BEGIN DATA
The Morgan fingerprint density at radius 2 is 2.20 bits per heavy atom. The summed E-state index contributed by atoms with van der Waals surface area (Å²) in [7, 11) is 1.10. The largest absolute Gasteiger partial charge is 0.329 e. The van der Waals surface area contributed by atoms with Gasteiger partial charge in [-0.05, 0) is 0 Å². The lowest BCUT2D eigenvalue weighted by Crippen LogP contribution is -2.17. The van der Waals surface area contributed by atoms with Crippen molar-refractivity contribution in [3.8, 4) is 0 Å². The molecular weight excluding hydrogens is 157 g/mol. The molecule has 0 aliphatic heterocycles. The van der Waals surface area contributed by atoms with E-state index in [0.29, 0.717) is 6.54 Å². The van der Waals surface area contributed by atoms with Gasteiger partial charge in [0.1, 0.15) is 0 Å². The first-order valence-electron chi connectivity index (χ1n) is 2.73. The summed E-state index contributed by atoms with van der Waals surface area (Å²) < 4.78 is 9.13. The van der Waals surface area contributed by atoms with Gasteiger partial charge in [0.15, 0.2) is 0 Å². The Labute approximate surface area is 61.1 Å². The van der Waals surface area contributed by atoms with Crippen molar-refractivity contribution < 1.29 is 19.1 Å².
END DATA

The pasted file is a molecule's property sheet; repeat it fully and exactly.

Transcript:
The Morgan fingerprint density at radius 2 is 2.20 bits per heavy atom. The summed E-state index contributed by atoms with van der Waals surface area (Å²) in [7, 11) is 1.10. The largest absolute Gasteiger partial charge is 0.329 e. The van der Waals surface area contributed by atoms with Gasteiger partial charge in [-0.05, 0) is 0 Å². The lowest BCUT2D eigenvalue weighted by Crippen LogP contribution is -2.17. The van der Waals surface area contributed by atoms with Crippen molar-refractivity contribution in [3.8, 4) is 0 Å². The molecular weight excluding hydrogens is 157 g/mol. The molecule has 0 aliphatic heterocycles. The van der Waals surface area contributed by atoms with E-state index in [0.29, 0.717) is 6.54 Å². The van der Waals surface area contributed by atoms with Gasteiger partial charge in [0.1, 0.15) is 0 Å². The first-order valence-electron chi connectivity index (χ1n) is 2.73. The summed E-state index contributed by atoms with van der Waals surface area (Å²) < 4.78 is 9.13. The van der Waals surface area contributed by atoms with Gasteiger partial charge in [0.15, 0.2) is 0 Å². The Labute approximate surface area is 61.1 Å². The van der Waals surface area contributed by atoms with Crippen molar-refractivity contribution < 1.29 is 19.1 Å².